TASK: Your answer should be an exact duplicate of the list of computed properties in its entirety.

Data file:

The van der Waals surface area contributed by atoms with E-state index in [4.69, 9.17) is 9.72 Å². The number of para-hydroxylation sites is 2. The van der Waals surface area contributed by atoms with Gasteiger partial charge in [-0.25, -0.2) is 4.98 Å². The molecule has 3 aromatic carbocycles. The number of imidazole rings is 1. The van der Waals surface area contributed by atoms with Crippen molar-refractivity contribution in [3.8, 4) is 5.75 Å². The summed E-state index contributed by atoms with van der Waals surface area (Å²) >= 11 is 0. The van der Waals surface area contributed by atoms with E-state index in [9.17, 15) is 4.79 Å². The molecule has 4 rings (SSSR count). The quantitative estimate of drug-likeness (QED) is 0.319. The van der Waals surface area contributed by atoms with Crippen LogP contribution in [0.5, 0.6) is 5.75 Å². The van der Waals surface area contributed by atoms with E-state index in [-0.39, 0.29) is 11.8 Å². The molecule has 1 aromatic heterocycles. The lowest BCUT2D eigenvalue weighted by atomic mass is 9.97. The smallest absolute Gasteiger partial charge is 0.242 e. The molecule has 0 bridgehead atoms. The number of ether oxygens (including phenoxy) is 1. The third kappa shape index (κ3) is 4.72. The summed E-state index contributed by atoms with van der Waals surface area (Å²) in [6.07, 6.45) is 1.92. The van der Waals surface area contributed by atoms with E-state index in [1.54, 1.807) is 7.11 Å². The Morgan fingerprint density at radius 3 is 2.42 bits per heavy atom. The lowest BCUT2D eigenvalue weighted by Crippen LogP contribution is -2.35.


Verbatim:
The van der Waals surface area contributed by atoms with E-state index in [4.69, 9.17) is 9.72 Å². The number of para-hydroxylation sites is 2. The van der Waals surface area contributed by atoms with Gasteiger partial charge in [-0.25, -0.2) is 4.98 Å². The molecule has 3 aromatic carbocycles. The number of imidazole rings is 1. The van der Waals surface area contributed by atoms with Crippen molar-refractivity contribution in [3.8, 4) is 5.75 Å². The summed E-state index contributed by atoms with van der Waals surface area (Å²) >= 11 is 0. The van der Waals surface area contributed by atoms with E-state index in [9.17, 15) is 4.79 Å². The molecule has 4 rings (SSSR count). The quantitative estimate of drug-likeness (QED) is 0.319. The van der Waals surface area contributed by atoms with Crippen LogP contribution in [0.5, 0.6) is 5.75 Å². The van der Waals surface area contributed by atoms with E-state index in [-0.39, 0.29) is 11.8 Å². The molecule has 1 aromatic heterocycles. The lowest BCUT2D eigenvalue weighted by atomic mass is 9.97. The smallest absolute Gasteiger partial charge is 0.242 e. The molecule has 0 bridgehead atoms. The number of ether oxygens (including phenoxy) is 1. The third kappa shape index (κ3) is 4.72. The summed E-state index contributed by atoms with van der Waals surface area (Å²) in [6.07, 6.45) is 1.92. The van der Waals surface area contributed by atoms with E-state index in [1.54, 1.807) is 7.11 Å². The Morgan fingerprint density at radius 3 is 2.42 bits per heavy atom. The lowest BCUT2D eigenvalue weighted by Crippen LogP contribution is -2.35.